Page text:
We were over the saddle before we really knew it - most interesting and easy to miss - and well worth a second look. Soon we had dropped into Surprise Stream (which joins Casey Stream lower down) and the last of the meadow before picking up the track marker for a sidle down the true right to the Poulter Valley. The track stayed fairly high with a steep drop last and came out in a generous meadow a few hundred metres from Casey Hut. Consistent with the intentions of the walk we only passed through on this fine late afternoon, taking sufficient time to make an entry in the hut log book before crossing Casey Stream to find a very pleasant campsite a little way upstream an the true left. Contrary to previous experiences in New Zealand, the campfire was the first of three which gave off plenty of heat for cooking, and warmth to sit around and talk into the evening under a cloudless night sky. It felt like a bushwalk out of Sydney, only for the tumbling stream and the volume of water which reminded us that we were in another place.
The fine weather continued right through the following day as we walked up the Poulter Valley and on to Lake Minchin where we camped for two days.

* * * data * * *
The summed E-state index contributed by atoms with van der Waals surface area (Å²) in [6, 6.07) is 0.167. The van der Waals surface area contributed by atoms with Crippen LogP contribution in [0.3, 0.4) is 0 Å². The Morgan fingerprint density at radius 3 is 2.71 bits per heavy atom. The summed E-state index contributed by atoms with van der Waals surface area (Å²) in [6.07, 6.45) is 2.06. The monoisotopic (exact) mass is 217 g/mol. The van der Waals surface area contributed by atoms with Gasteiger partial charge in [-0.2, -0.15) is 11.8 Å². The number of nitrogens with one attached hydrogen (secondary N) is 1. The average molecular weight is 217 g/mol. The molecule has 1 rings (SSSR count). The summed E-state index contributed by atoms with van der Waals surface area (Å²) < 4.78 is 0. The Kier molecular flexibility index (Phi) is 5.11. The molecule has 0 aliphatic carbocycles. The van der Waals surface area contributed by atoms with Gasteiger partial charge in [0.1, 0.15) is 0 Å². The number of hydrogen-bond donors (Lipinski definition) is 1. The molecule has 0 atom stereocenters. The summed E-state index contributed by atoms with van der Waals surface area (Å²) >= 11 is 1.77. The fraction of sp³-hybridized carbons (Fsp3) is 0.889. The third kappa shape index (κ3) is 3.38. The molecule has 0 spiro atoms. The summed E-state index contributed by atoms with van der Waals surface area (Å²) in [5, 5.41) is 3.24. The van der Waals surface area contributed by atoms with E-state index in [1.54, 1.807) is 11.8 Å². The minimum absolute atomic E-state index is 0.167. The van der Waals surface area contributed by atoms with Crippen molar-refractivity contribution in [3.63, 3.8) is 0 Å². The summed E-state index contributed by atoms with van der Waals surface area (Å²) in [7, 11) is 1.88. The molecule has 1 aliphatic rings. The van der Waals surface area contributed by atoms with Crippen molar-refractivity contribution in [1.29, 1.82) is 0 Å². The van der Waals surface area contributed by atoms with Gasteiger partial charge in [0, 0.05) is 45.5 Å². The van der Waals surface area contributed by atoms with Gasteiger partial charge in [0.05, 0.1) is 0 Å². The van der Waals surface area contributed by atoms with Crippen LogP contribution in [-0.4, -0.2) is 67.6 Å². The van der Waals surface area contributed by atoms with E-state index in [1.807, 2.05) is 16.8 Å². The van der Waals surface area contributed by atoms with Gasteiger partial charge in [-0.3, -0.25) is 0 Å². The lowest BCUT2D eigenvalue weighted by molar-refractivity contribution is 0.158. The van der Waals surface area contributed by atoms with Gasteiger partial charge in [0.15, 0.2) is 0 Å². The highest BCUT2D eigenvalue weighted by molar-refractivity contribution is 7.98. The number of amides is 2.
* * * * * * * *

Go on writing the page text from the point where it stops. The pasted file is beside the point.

The route from Casey Stream up the Poulter Valley is badly affected at first by windfalls and a change in a main channel of the river. These factors and a misplaced reluctance to get our feet wet led us into an unnecessary scrub-bash, taking about an hour to make 200-300 metres to reach the river flats where travelling is easy. Having emerged from this maze of windfalls and scrub, we wandered up to the Poulter Hut (built in the more traditional style of New Zealand tramping hut and which stood back, well maintained, in the shelter of the tree line well away from the main river channels). Then it was a long, diagonal crossing of the Poulter River to reach the confluence of the river and Minchin Stream - it took the best part of an hour.